17 November 2017

China’s pilot ‘slow food’ village in Sichuan

Anren, Dayi County, Sichuan Province 四川省大邑县安仁镇

Last month, the South China Morning Post ran a story on Sun Qun’s initiative for ‘slow food’ villages in southwest China, specifically in Sichuan. The pilot village will be the ‘ancient town’ of Anren in Dayi County. The ‘slow food’ movement, initiated in Italy on principles that could largely be considered as ‘distributist’, has apparently made common cause in this case with the Chinese New Left and the New Rural Reconstruction Movement. That movement itself is a legacy of the original Rural Reconstruction Movement kicked off by Jimmy Yen and Liang Shuming, and of which a young Mao Zedong was a notable member. As I am fond of saying: I’m certainly no apologist for the last, but his legacy is far more complex than many of his modern-day detractors are willing to admit.

It’s also worthy of note that this slow food village initiative has its nucleus and its pilot project in the deep-‘red’ rural Chinese inland. It also wouldn’t be the first time that traditionalist, rural and working-class concerns have overlapped in China’s recent political memory, though one hopes that these villages and the kinds of preservation they want to effect will be more politically-substantive than the hanfu movement. Ironically, and somewhat sadly, those commentators who do see a political meaning within the hanfu movement, both oppose it and deliberately ignore its working-class roots. I think we can expect to see, in the near future, more such discrediting attacks aimed at the slow food village initiative, even before it manages to take off.

I note also a certain degree of similarity between the slow food villages, and a certain urbanist counterpart, the Forest City Arcology in Guangxi. Both projects involve input from Italian ‘big concept’ thinkers and movements. Both projects are deliberately locating themselves in the Chinese inland. Both projects have an explicitly conservationist raison d’être. Both projects appeal to a specific kind of collective effort aimed at changing the boundary conditions for work, leisure and consumption. Both projects seek to circumvent capitalist waste, environmental destruction and cultural corrosion. (And both projects happen to appeal, to differing degrees, to a certain ex-expat blogger with both leftist and traditionalist sympathies.)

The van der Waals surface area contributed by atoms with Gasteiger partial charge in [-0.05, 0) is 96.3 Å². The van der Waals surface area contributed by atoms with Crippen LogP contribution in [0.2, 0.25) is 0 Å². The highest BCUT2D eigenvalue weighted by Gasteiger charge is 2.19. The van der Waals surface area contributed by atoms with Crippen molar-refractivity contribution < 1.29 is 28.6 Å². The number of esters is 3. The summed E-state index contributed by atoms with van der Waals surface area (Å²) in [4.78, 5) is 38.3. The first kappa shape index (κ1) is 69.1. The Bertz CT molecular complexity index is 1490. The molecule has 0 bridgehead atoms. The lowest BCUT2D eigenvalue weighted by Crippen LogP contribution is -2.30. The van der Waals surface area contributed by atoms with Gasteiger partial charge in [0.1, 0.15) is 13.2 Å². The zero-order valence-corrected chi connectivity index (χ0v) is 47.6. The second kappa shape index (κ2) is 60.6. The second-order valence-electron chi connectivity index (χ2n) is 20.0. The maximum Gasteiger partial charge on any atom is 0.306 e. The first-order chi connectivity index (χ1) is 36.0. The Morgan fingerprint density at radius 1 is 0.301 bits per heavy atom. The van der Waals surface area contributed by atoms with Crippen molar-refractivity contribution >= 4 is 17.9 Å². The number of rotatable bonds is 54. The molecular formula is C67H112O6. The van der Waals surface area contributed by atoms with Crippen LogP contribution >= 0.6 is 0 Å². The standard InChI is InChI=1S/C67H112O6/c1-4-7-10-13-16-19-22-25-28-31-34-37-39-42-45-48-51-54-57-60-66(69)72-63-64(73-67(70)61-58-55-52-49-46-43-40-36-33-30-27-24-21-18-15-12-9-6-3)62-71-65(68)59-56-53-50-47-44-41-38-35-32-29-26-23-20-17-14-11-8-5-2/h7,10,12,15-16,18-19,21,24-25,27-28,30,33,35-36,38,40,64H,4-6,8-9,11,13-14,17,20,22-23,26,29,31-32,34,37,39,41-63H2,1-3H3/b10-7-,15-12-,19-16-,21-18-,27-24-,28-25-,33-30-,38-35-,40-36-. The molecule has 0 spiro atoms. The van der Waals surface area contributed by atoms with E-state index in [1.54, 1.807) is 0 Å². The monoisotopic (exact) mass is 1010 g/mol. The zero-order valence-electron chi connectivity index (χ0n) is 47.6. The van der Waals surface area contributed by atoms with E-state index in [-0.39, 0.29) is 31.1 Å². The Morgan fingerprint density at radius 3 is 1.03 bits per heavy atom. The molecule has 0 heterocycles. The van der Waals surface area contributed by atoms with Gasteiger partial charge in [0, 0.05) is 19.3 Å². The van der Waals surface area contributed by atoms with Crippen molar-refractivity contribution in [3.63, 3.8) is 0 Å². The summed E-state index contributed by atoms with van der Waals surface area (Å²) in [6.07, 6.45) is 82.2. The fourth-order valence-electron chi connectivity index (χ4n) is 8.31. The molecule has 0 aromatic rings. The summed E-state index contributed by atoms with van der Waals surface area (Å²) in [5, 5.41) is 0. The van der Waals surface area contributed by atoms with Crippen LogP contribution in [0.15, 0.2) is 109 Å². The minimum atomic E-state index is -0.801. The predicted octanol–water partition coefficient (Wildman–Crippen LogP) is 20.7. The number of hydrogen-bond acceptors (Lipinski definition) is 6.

And yet there is a distinction to be drawn, and I’m not sure but it may yet be solely an æsthetic one. I admit to being more enthusiastic about the Slow Food Villages than I am about Forest City; in part, that may be because of my affinity for the Chinese New Left and the Rural Reconstruction movements with which it has consciously associated itself. It may also be the case that I’m attracted to such villages because they build on what’s already there, rather than planting a work of modern architecture ex nihilo. It will be interesting and edifying (uh, pardon the pun) to note what becomes of the arcology project in Guangxi; it will be still more interesting to see what happens with these Sichuanese slow food villages.

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